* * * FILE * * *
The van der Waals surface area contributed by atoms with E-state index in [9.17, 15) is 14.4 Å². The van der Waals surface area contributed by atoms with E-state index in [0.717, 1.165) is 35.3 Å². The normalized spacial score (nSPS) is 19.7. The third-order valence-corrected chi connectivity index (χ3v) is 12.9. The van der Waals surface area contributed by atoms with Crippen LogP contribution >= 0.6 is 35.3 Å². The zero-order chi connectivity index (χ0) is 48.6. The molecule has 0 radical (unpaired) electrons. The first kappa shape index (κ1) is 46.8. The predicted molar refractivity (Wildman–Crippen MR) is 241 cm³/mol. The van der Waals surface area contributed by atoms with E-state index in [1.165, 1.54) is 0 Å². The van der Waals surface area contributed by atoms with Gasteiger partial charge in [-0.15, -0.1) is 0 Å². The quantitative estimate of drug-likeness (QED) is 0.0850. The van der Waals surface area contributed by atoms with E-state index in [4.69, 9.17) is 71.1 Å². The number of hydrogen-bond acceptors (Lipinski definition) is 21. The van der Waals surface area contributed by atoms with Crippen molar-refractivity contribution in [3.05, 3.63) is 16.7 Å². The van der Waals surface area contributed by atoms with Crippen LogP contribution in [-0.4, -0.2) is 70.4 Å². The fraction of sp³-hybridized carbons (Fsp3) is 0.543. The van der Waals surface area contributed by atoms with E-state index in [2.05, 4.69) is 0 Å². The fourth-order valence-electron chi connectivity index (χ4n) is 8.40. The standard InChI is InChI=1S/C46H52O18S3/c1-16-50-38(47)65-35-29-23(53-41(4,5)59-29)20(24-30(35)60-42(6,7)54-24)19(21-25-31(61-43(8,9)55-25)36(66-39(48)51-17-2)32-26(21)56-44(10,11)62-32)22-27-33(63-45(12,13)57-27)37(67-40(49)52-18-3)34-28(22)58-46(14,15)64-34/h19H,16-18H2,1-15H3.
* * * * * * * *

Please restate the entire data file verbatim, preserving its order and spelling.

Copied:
The van der Waals surface area contributed by atoms with E-state index in [9.17, 15) is 14.4 Å². The van der Waals surface area contributed by atoms with E-state index in [0.717, 1.165) is 35.3 Å². The normalized spacial score (nSPS) is 19.7. The third-order valence-corrected chi connectivity index (χ3v) is 12.9. The van der Waals surface area contributed by atoms with Crippen LogP contribution >= 0.6 is 35.3 Å². The zero-order chi connectivity index (χ0) is 48.6. The molecule has 0 radical (unpaired) electrons. The first kappa shape index (κ1) is 46.8. The predicted molar refractivity (Wildman–Crippen MR) is 241 cm³/mol. The van der Waals surface area contributed by atoms with E-state index in [1.165, 1.54) is 0 Å². The van der Waals surface area contributed by atoms with Gasteiger partial charge in [-0.15, -0.1) is 0 Å². The quantitative estimate of drug-likeness (QED) is 0.0850. The van der Waals surface area contributed by atoms with E-state index in [4.69, 9.17) is 71.1 Å². The number of hydrogen-bond acceptors (Lipinski definition) is 21. The van der Waals surface area contributed by atoms with Crippen molar-refractivity contribution in [3.05, 3.63) is 16.7 Å². The van der Waals surface area contributed by atoms with Crippen LogP contribution in [-0.4, -0.2) is 70.4 Å². The fraction of sp³-hybridized carbons (Fsp3) is 0.543. The van der Waals surface area contributed by atoms with E-state index in [2.05, 4.69) is 0 Å². The fourth-order valence-electron chi connectivity index (χ4n) is 8.40. The standard InChI is InChI=1S/C46H52O18S3/c1-16-50-38(47)65-35-29-23(53-41(4,5)59-29)20(24-30(35)60-42(6,7)54-24)19(21-25-31(61-43(8,9)55-25)36(66-39(48)51-17-2)32-26(21)56-44(10,11)62-32)22-27-33(63-45(12,13)57-27)37(67-40(49)52-18-3)34-28(22)58-46(14,15)64-34/h19H,16-18H2,1-15H3.